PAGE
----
This month the Wellcome Library hosted the first in a new series of academic seminars on the history of pre-modern medicine. The series has been organised by a group of historians of medicine based at London universities and will focus on pre-twentieth century, European and non-european, history. The title of this first seminar, Understanding Medical Practice in Early Modern England: biography and prosopography, piqued my curiosity – so I went along to find out more.
I should say at this point that I am not a historian, nor am I from a medical background. I didn’t even know what ‘prosopography’ was when I arrived at the seminar. But I was curious. And I was not disappointed. Prof Jonathan Barry and Dr Peter Elmer gave a fascinating introduction to their research, in particular their plans to create, over the course of the next five years, a unique database cataloguing the medical practitioners of early modern England, Wales and Ireland.
The project had its innocuous beginnings when Peter Elmer, as a young researcher, took to jotting down the names of medical practitioners as he came across them in early modern texts. This early interest evolved over the years, until Elmer decided to compile a database of names from the notes he had made. He has already collected over 18,000 names.
Now, along with Jonathan Barry, who has received a Medical History and Humanities Investigator Award from the Wellcome Trust, he is about to embark on an ambitious project to produce a survey of all medical practitioners active in England, Wales and Ireland in the period between 1500 and 1715. This will be the foundation for the first broad study of the nature and impact of medical practice in England during this period.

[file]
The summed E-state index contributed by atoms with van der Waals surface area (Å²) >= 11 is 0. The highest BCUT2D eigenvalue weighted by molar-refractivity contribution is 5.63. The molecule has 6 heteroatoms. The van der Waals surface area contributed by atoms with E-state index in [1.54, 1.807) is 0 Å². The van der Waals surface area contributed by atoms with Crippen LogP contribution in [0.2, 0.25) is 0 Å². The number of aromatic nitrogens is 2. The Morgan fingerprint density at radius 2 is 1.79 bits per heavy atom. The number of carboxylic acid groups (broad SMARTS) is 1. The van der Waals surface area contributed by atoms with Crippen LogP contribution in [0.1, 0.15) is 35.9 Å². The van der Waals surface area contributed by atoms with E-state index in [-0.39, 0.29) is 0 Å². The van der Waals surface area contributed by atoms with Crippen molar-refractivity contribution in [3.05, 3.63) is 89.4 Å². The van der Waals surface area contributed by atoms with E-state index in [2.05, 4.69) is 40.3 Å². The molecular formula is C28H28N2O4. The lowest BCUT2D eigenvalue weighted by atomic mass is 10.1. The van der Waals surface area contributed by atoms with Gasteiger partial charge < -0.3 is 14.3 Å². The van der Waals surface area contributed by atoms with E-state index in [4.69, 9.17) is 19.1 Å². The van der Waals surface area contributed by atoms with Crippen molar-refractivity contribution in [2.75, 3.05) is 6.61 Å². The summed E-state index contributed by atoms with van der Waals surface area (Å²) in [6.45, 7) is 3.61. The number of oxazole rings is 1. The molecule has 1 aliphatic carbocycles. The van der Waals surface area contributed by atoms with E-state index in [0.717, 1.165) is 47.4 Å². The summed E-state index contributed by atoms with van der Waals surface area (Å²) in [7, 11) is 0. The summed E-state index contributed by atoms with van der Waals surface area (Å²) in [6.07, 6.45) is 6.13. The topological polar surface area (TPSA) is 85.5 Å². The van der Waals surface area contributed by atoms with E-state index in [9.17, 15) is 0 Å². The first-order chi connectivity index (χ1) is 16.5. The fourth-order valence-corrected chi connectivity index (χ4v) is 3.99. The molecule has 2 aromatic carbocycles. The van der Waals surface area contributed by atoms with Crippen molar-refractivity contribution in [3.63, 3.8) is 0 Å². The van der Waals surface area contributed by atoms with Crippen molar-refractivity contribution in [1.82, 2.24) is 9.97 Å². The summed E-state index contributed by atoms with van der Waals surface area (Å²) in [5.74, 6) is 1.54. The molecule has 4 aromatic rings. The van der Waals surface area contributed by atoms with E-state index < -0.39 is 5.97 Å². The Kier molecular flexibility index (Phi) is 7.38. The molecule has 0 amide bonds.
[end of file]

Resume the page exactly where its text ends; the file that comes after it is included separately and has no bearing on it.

Peter Elmer gave us a taste of the kind of insights this study could provide, as he presented his research into the ill-fated Society of Chemical Physicians, which in 1665 sought to usurp the London College of Physicians from their powerful position at the centre of English medicine. Elmer is investigating the motivation behind the formation of the society and the political machinations of its influential supporters. His research is just one example of what could be achieved with this new resource. As Jonathan Barry said, “the potential is vast”.
But then so is the task facing the two men and their team. A project of this scale is not without its challenges. Not least the all-important question of how to limit the survey, both temporally and geographically. Barry spoke of the difficulty of finding a convenient historical marker in English history with which to conclude the survey. Would it be best to end with the civil war? Or perhaps the revolution of 1688? The pair admitted that they decided to exclude Scotland from the survey in part because it would simply have been too much work to include it. Many of the questions posed by the audience also revolved around the scope of the project – would it include midwives? Nurses? Hospitals? The trade and distribution of medicines?
At the end of the seminar, Elmer seemed a little amazed by the scale and potential of his own handiwork – the audience having enthusiastically suggested an array of different ways that the project could be extended. Luckily, he and Barry are not working alone. As well as having an enthusiastic team at Exeter, the two plan for the database to become a shared resource for the research community, a “setting in which people can share information”. They hope also to encourage collaboration between researchers in the field – this engaging seminar certainly seemed to me to be a step in the right direction.
And prosopography? Well, the online Oxford English Dictionary tells me its the study of the “public careers and relationships of a group in a particular place and period”. In the not too distant future then, looking online for the “public careers and relationships” of early modern English medical practitioners will be made possible through Barry and Elmer’s project.
Author: Holly Story, Wellcome Trust graduate trainee